One of the most expensive living female artists, Yayoi Kusama is the woman behind the dots and the pumpkin, a free spirit and a moving Pop Art genius. Her works exhibit her fixation in psychedelic colors, repetition and pattern. Counted among the Top 10 living artists of 2015, she is also the first Japanese woman to receive the Praemium Imperiale, one of Japan’s most prestigious honors for internationally recognized artists.
Born in Matsumoto, Japan, into the family of a strict mother and a womanizer father, Kusama started creating art at an early age. Although her mother did not allow her to paint, art has become a form of rebellion for her. She started to study Nihonga painting at the Kyoto Municipal School of Arts and Crafts in 1948. However, more interested in the European and American avant-garde, she started creating abstract natural forms in watercolor, gouache and oil, primarily on paper, and staging solo exhibitions in Matsumoto and Tokyo by 1950. Consumed with her hallucinations, she began covering surfaces (walls, floors, canvases, and later, household objects and naked assistants) with the polka dots that would become a trademark of her work. The earliest recorded work in which she incorporated these dots was a drawing in 1939 at age 10, which depicts a Japanese woman in a kimono, believed to be her mother, covered in spots.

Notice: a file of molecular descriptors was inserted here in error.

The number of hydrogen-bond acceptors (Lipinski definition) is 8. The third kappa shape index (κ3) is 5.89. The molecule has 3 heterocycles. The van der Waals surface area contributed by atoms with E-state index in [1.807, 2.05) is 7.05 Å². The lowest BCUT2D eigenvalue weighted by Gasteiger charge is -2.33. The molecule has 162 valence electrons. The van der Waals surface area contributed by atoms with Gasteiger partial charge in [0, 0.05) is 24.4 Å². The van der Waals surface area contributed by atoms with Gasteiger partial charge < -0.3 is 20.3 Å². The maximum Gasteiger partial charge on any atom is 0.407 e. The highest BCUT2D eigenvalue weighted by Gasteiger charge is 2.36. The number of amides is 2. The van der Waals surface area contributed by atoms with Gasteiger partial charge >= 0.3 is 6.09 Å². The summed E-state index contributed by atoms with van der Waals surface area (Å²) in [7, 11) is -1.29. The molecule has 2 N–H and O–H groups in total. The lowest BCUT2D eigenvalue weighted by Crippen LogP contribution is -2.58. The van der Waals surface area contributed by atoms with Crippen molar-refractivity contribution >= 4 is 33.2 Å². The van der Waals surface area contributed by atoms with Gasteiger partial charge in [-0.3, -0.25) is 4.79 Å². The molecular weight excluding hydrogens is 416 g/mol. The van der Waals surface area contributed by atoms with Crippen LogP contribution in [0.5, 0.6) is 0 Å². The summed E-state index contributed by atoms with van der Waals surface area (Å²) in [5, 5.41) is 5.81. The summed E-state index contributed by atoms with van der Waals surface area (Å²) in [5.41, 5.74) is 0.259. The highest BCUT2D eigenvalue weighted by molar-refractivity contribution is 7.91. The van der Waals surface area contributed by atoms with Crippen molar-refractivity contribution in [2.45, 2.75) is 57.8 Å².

Overwhelmed by her parents’ “old customs and morals’ Yayoi Kusama left Japan at the age of 27 and moved to the United States. She first settled in Seattle but soon moved on to New York, the heart of what she loved. She quickly established her reputation as a leader in the avant-garde movement. During this time, she was overly productive, exhausting herself to the limit of hospitalization. By 1966, she was experimenting with room-size, freestanding installations that incorporated mirrors, lights, and piped-in music. Her closest friends were Donald Judd, Joseph Cornell and Georgia O’Keefe. She had a 10-year-long erotic but sexless relationship with Cornell, which is her only known romantic involvement. Despite using sex, nudity and an abundance of phallic objects in her work, Kusama describes herself as asexual.
“My nets grew beyond myself and beyond the canvases I was covering with them, […] They began to cover the walls, the ceiling, and finally the whole universe.”
Forming a link between Abstract Expressionism and Minimalism, the “Infinity Nets” series earned her reputation in New York, when she first showed them in late-1950s. This series originated from visual hallucinations that she claims have haunted her since childhood. Her first disclosure about having hallucinatory episodes was in 1963, in an interview with the art critic Gordon Brown for WABC radio: “My nets grew beyond myself and beyond the canvases I was covering with them, […] They began to cover the walls, the ceiling, and finally the whole universe.”